Perhaps there is a much darker reason behind the persistent opposition to animal-free products
Some are made uncomfortable by the mere mention of animal rights. Discomfort does not always indicate disagreement, but at the very least it expresses some pause, some concern. This discomfort resembles the reaction others have to any reference to animals as “persons,” or “people,” two terms that have historically been restricted to humans.
Why this reflex apprehension? What is so worrying about the suggestion of “nonhuman people”?
Sue Donaldson and Will Kymlicka have drawn attention to two common, practical, anthropocentric fears regarding the promotion animal rights: the trivialization and displacement of human rights. The basic claim is that the elevation of animals’ problems and interests somehow necessarily cheapens or dislodges the problems and interests of oppressed humans, which is unacceptable. However, and more often than not, little evidence is provided for the actuality of this human-animal “value seesaw.”
Relevant to the question of rights, yet much more fundamental, is Syl Ko’s insight that while humans are biological animals, “human” and “animal” are intrinsically opposing social concepts (Consider how no one wants to be “treated like an animal” even if they admit to being one). This conceptual opposition amounts to a human-animal binary that inherently resists any narrowing of the gap between the two terms — thus the assumed absurdity of extending (“human”) rights to animals or referring to animals as “people.” In the public sphere, one also notices how demands for human rights often stress the humanness of the oppressed, who are “humans too” rather than “just animals.” This refrain displays how combining, analogizing, allying, or even juxtaposing human rights and animal rights is perceived as either illogical or politically self-sabotaging.
Consider how no one wants to be “treated like an animal” even if they admit to being one.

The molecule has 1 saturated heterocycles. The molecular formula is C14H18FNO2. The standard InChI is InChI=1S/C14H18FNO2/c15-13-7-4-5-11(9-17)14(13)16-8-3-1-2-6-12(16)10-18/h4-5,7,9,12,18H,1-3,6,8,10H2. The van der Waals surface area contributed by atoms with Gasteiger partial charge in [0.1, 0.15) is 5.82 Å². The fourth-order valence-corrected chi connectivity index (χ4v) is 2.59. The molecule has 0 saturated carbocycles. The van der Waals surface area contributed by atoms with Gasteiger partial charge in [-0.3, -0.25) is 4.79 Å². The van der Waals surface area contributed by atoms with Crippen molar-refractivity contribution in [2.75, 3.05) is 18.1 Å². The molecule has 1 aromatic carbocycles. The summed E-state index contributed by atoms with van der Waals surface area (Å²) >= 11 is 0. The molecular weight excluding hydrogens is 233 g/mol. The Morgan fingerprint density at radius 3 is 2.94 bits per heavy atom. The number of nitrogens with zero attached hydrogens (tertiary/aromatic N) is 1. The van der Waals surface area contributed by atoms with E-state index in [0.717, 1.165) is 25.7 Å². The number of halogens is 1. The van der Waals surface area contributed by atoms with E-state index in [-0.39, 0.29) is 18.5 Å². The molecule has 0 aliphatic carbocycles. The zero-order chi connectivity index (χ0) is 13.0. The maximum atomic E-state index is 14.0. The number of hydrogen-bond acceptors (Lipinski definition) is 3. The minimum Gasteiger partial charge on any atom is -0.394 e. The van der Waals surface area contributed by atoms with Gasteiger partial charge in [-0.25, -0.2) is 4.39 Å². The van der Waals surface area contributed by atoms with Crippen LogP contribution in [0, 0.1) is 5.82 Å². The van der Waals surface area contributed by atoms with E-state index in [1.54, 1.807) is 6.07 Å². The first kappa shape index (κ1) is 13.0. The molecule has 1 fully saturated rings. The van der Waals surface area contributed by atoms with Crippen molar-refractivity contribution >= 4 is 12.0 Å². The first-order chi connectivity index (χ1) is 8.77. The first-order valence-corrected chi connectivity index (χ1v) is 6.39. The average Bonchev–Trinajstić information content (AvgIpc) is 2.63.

While the analyses of Donaldson, Kymlicka, Ko, and others certainly ring true, there is an additional, much darker, component. This is the enduring need of humans to safeguard the fragile conviction that their lives have objective meaning, a conviction intimately tied to their conceptual proximity to animals. The prevalent assumption among most humans is that their lives, objectively-speaking, have meaning and value. “Objectively” here refers to any impersonal, theoretical perspective, be that the perspective of God, “the universe,” or “humanity.” These perspectives are theoretical because they are not literally held by anyone: God does not really exist and “the universe” and “humanity” are only concepts and not minds with actual perspectives.
Still, from any such perspective, the meaningfulness and value of a human life is not simply a function of the meaning and value the life has for the one who is living it, or the meaning or value the life instrumentally has for others, but rather the human life has meaning and value in itself, in its mere being. According to most humans, if anything has meaning in itself in the world, then it must be a human life. Nonhuman lives may also (or may not) have objective meaning, but a human life is both the benchmark and apex of such meaning.
If human lives are the standard for objective meaning, then nonhuman lives must have lesser if not zero objective meaning. Importantly, the process by which humans confer or deny this meaning to others (human or nonhuman) is usually determined by the kinds of interactions they already have with those others, as opposed to pre-established ideas pre-determining these kinds of interactions. Humans act first and justify later, especially with respect to animals.